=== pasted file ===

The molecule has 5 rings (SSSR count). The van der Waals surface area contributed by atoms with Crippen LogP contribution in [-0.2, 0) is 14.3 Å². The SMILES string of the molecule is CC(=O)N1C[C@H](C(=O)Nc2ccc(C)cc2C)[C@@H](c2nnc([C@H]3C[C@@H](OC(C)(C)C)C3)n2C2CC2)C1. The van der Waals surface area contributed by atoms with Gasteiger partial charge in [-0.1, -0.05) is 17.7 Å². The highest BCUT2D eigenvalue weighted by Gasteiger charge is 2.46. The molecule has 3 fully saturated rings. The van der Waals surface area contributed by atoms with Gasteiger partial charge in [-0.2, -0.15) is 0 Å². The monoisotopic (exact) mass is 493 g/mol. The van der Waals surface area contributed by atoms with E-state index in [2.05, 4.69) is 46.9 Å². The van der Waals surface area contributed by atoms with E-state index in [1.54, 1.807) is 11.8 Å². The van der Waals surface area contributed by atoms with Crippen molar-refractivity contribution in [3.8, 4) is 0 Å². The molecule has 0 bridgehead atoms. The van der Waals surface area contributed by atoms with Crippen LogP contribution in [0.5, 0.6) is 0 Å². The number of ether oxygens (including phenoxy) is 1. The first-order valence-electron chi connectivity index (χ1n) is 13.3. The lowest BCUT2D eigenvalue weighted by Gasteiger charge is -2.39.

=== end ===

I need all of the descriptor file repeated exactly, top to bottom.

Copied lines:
The molecule has 5 rings (SSSR count). The van der Waals surface area contributed by atoms with Crippen LogP contribution in [-0.2, 0) is 14.3 Å². The SMILES string of the molecule is CC(=O)N1C[C@H](C(=O)Nc2ccc(C)cc2C)[C@@H](c2nnc([C@H]3C[C@@H](OC(C)(C)C)C3)n2C2CC2)C1. The van der Waals surface area contributed by atoms with Gasteiger partial charge in [-0.1, -0.05) is 17.7 Å². The highest BCUT2D eigenvalue weighted by Gasteiger charge is 2.46. The molecule has 3 fully saturated rings. The van der Waals surface area contributed by atoms with Gasteiger partial charge in [-0.2, -0.15) is 0 Å². The monoisotopic (exact) mass is 493 g/mol. The van der Waals surface area contributed by atoms with E-state index in [2.05, 4.69) is 46.9 Å². The van der Waals surface area contributed by atoms with E-state index in [1.54, 1.807) is 11.8 Å². The van der Waals surface area contributed by atoms with Crippen molar-refractivity contribution in [3.8, 4) is 0 Å². The molecule has 0 bridgehead atoms. The van der Waals surface area contributed by atoms with Crippen LogP contribution in [0.5, 0.6) is 0 Å². The number of ether oxygens (including phenoxy) is 1. The first-order valence-electron chi connectivity index (χ1n) is 13.3. The lowest BCUT2D eigenvalue weighted by Gasteiger charge is -2.39.